One of the most frustrating cycles many of my clients describe is the need to snack. They will be super disciplined during the day, and then everything falls apart after dark. Which, of course, will generally stall progress for those who are holding on to excess weight.
Believe it or not, there are very simple reasons this is happening – and it’s not a matter of willpower! In my nutritional opinion, nighttime is for rest. It is not a time to burden our bodies with too much food and to strain our digestive systems. We spend a good part of the day eating, and now our body simply wants to sleep. With these tips, you can make rest and repair the priority.
1. You’re not eating enough protein.
Are you getting enough protein? If you’re snacking at night then perhaps not, especially not at dinner. This macronutrient keeps us full and satisfied. Interestingly, protein also contains chemicals, like tryptophan, that help you fall asleep. Fill up on protein at dinner and you’ll not only have less of an urge to snack later, you’ll also be ready for bed at a decent hour.
2. You’re stressed out.
A stressed mind and body will often turn to food. If you’re under a lot of stress, you may find you get a second wind in the evening – this may also tell your body that you want food. My tip? Really listen to what your body wants. Stop and put your legs up against the wall for ten minutes. It will relax your nervous system and help prepare you for sleep. Enjoy an early night!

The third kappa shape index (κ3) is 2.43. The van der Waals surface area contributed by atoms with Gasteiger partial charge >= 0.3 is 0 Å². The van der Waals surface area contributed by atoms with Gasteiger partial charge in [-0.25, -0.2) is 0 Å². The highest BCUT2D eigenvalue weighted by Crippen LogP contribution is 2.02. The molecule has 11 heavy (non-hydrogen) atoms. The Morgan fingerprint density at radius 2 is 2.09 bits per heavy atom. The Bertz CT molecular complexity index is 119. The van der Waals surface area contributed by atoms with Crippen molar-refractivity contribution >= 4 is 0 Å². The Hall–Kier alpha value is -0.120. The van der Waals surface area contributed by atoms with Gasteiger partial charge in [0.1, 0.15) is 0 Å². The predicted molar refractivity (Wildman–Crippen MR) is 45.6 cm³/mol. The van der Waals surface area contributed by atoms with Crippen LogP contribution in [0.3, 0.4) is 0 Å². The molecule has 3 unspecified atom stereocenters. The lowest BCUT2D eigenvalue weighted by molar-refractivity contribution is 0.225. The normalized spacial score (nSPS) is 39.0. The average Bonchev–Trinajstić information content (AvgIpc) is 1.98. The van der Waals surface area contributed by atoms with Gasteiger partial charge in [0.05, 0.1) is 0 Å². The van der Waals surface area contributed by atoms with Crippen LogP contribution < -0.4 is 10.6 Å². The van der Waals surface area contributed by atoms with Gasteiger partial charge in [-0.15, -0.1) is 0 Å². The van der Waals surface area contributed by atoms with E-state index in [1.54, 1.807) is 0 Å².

3. Your blood sugar is imbalanced.
Ensure you’re eating not only enough protein but also good fats at each meal instead of a purely carbohydrate-based meal. Sugar and refined carbs (like white bread and pasta) will cause your blood sugar to crash. I recommend a generally low carb/low sugar diet, but gluten-free, complex carbs like sweet potato, brown rice and quinoa are great staples.
4. You’re drinking coffee in the afternoon.
Not only will the caffeine impact your ability to fall asleep later, it will also have a direct impact on your blood sugar level – which, often leads to those nighttime cravings. Try to cut caffeine by 12pm.
5. You’re caving to the afternoon sweet tooth.
On my clinic days, the people who had a sugary treat at 3 or 4pm tended to crave sugar after dinner too. Instead, enjoy a protein rich snack in the afternoon – nuts, seeds, protein shake or some Greek yoghurt with cinnamon (and stevia, if you like). It’s surprisingly decadent and you won’t miss the sugar!
6. You’re consuming alcohol regularly.
Substances like liquor, wine and beer will affect your sleeping patterns – and will also make you likely to snack more, especially late at night when your more susceptible to eat mindlessly. I know I always crave more sugar after a night of drinking! Keep drinking to special occasions, try to have at least 3 or 4 alcohol free nights a week and when drinking stick to 1-2 drinks!
7. You’re glued to your phone after dinner.
It’s best to avoid computer screens and phones in the evening as much as possible. The screen time impacts the hormones needed to help us sleep. If you need to be on a screen after 8am, you can download a blue-light filter that will help minimise the hormonal upset. However, it is best to ensure your environment prepares you for sleep, then you won’t be wide awake at 10pm and wanting that late night snack! Going to bed early is what your body is truly craving. Try to best in bed before 10pm and off all screens before 8pm!